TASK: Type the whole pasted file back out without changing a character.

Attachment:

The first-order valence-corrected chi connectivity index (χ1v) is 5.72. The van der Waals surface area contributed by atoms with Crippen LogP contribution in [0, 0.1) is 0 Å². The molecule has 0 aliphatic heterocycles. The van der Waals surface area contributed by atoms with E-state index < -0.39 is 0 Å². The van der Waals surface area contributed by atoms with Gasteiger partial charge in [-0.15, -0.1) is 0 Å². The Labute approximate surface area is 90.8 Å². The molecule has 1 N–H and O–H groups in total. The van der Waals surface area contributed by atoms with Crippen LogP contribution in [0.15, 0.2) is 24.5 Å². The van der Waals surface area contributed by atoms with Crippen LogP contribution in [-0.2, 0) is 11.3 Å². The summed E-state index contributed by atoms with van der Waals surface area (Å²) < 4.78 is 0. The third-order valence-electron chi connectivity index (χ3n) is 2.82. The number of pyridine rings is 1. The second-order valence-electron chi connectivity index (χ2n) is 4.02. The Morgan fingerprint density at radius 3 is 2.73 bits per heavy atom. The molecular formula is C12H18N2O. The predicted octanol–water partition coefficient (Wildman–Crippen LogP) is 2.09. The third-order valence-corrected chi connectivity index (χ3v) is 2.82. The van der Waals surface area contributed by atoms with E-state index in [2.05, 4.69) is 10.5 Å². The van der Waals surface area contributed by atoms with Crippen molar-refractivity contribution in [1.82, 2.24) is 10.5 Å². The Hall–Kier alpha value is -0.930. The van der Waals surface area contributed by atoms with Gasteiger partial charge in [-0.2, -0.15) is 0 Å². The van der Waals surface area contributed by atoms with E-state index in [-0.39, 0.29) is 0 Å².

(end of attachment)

The first-order valence-corrected chi connectivity index (χ1v) is 5.72. The van der Waals surface area contributed by atoms with Crippen LogP contribution in [0, 0.1) is 0 Å². The molecule has 0 aliphatic heterocycles. The van der Waals surface area contributed by atoms with E-state index < -0.39 is 0 Å². The van der Waals surface area contributed by atoms with Gasteiger partial charge in [-0.15, -0.1) is 0 Å². The Labute approximate surface area is 90.8 Å². The molecule has 1 N–H and O–H groups in total. The van der Waals surface area contributed by atoms with Crippen LogP contribution in [0.15, 0.2) is 24.5 Å². The van der Waals surface area contributed by atoms with Crippen LogP contribution in [-0.2, 0) is 11.3 Å². The summed E-state index contributed by atoms with van der Waals surface area (Å²) < 4.78 is 0. The third-order valence-electron chi connectivity index (χ3n) is 2.82. The number of pyridine rings is 1. The second-order valence-electron chi connectivity index (χ2n) is 4.02. The Morgan fingerprint density at radius 3 is 2.73 bits per heavy atom. The molecular formula is C12H18N2O. The predicted octanol–water partition coefficient (Wildman–Crippen LogP) is 2.09. The third-order valence-corrected chi connectivity index (χ3v) is 2.82. The van der Waals surface area contributed by atoms with E-state index in [2.05, 4.69) is 10.5 Å². The van der Waals surface area contributed by atoms with Crippen molar-refractivity contribution in [1.82, 2.24) is 10.5 Å². The Hall–Kier alpha value is -0.930. The van der Waals surface area contributed by atoms with Gasteiger partial charge in [-0.2, -0.15) is 0 Å². The van der Waals surface area contributed by atoms with E-state index in [-0.39, 0.29) is 0 Å².